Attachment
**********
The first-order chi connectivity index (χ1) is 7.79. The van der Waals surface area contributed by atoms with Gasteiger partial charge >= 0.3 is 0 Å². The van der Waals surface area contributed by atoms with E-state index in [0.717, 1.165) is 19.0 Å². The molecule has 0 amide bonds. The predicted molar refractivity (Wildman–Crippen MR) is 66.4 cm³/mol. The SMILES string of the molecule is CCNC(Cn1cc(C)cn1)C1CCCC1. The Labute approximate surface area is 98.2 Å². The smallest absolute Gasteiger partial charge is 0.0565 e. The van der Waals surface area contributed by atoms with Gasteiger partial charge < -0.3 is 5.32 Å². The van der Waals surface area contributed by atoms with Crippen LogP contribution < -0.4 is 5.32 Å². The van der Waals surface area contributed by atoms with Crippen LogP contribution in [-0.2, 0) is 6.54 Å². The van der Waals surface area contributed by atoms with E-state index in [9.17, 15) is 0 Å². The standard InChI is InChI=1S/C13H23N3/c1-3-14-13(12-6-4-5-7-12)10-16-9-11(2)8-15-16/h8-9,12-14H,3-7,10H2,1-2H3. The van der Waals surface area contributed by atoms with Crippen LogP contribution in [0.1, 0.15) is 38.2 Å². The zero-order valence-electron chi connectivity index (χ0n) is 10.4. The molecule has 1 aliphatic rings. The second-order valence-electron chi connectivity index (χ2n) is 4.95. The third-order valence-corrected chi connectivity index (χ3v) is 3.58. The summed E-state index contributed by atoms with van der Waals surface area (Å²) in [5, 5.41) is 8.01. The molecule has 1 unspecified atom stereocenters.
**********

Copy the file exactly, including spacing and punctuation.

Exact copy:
The first-order chi connectivity index (χ1) is 7.79. The van der Waals surface area contributed by atoms with Gasteiger partial charge >= 0.3 is 0 Å². The van der Waals surface area contributed by atoms with E-state index in [0.717, 1.165) is 19.0 Å². The molecule has 0 amide bonds. The predicted molar refractivity (Wildman–Crippen MR) is 66.4 cm³/mol. The SMILES string of the molecule is CCNC(Cn1cc(C)cn1)C1CCCC1. The Labute approximate surface area is 98.2 Å². The smallest absolute Gasteiger partial charge is 0.0565 e. The van der Waals surface area contributed by atoms with Gasteiger partial charge < -0.3 is 5.32 Å². The van der Waals surface area contributed by atoms with Crippen LogP contribution < -0.4 is 5.32 Å². The van der Waals surface area contributed by atoms with Crippen LogP contribution in [-0.2, 0) is 6.54 Å². The van der Waals surface area contributed by atoms with E-state index in [9.17, 15) is 0 Å². The standard InChI is InChI=1S/C13H23N3/c1-3-14-13(12-6-4-5-7-12)10-16-9-11(2)8-15-16/h8-9,12-14H,3-7,10H2,1-2H3. The van der Waals surface area contributed by atoms with Crippen LogP contribution in [0.1, 0.15) is 38.2 Å². The zero-order valence-electron chi connectivity index (χ0n) is 10.4. The molecule has 1 aliphatic rings. The second-order valence-electron chi connectivity index (χ2n) is 4.95. The third-order valence-corrected chi connectivity index (χ3v) is 3.58. The summed E-state index contributed by atoms with van der Waals surface area (Å²) in [5, 5.41) is 8.01. The molecule has 1 unspecified atom stereocenters.